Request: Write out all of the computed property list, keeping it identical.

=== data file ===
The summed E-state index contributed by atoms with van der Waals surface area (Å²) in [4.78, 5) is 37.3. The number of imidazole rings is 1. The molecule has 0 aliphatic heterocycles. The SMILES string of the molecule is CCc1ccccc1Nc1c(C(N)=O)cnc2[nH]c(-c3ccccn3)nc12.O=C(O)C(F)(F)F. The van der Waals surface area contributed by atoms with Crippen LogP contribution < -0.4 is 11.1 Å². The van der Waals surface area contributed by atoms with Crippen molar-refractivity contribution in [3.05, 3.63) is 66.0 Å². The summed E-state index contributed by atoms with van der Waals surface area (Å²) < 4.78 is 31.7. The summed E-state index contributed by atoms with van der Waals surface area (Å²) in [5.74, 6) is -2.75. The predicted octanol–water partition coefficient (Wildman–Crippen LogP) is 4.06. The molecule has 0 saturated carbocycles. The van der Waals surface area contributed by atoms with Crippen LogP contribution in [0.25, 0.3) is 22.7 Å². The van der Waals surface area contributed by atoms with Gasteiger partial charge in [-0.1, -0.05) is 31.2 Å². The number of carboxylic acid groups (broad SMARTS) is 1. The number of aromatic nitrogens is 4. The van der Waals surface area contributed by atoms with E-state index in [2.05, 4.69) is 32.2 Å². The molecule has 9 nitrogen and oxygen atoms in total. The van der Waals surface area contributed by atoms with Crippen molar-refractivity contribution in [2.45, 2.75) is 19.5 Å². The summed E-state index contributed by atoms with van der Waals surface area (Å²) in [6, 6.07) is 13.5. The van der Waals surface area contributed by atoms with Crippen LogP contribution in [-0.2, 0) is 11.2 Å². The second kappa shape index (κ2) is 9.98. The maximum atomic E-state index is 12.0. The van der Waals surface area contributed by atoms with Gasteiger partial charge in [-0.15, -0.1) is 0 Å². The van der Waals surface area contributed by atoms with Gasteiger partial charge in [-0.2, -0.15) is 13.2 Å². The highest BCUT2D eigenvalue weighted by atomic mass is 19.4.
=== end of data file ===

The summed E-state index contributed by atoms with van der Waals surface area (Å²) in [4.78, 5) is 37.3. The number of imidazole rings is 1. The molecule has 0 aliphatic heterocycles. The SMILES string of the molecule is CCc1ccccc1Nc1c(C(N)=O)cnc2[nH]c(-c3ccccn3)nc12.O=C(O)C(F)(F)F. The van der Waals surface area contributed by atoms with Crippen LogP contribution < -0.4 is 11.1 Å². The van der Waals surface area contributed by atoms with Crippen molar-refractivity contribution in [3.05, 3.63) is 66.0 Å². The summed E-state index contributed by atoms with van der Waals surface area (Å²) < 4.78 is 31.7. The summed E-state index contributed by atoms with van der Waals surface area (Å²) in [5.74, 6) is -2.75. The predicted octanol–water partition coefficient (Wildman–Crippen LogP) is 4.06. The molecule has 0 saturated carbocycles. The van der Waals surface area contributed by atoms with Crippen LogP contribution in [0.25, 0.3) is 22.7 Å². The van der Waals surface area contributed by atoms with Gasteiger partial charge in [-0.1, -0.05) is 31.2 Å². The number of carboxylic acid groups (broad SMARTS) is 1. The number of aromatic nitrogens is 4. The van der Waals surface area contributed by atoms with E-state index in [2.05, 4.69) is 32.2 Å². The molecule has 9 nitrogen and oxygen atoms in total. The van der Waals surface area contributed by atoms with Crippen molar-refractivity contribution in [2.45, 2.75) is 19.5 Å². The summed E-state index contributed by atoms with van der Waals surface area (Å²) in [6, 6.07) is 13.5. The van der Waals surface area contributed by atoms with Crippen LogP contribution in [-0.2, 0) is 11.2 Å². The second kappa shape index (κ2) is 9.98. The maximum atomic E-state index is 12.0. The van der Waals surface area contributed by atoms with Gasteiger partial charge in [-0.15, -0.1) is 0 Å². The van der Waals surface area contributed by atoms with Gasteiger partial charge in [-0.2, -0.15) is 13.2 Å². The highest BCUT2D eigenvalue weighted by atomic mass is 19.4.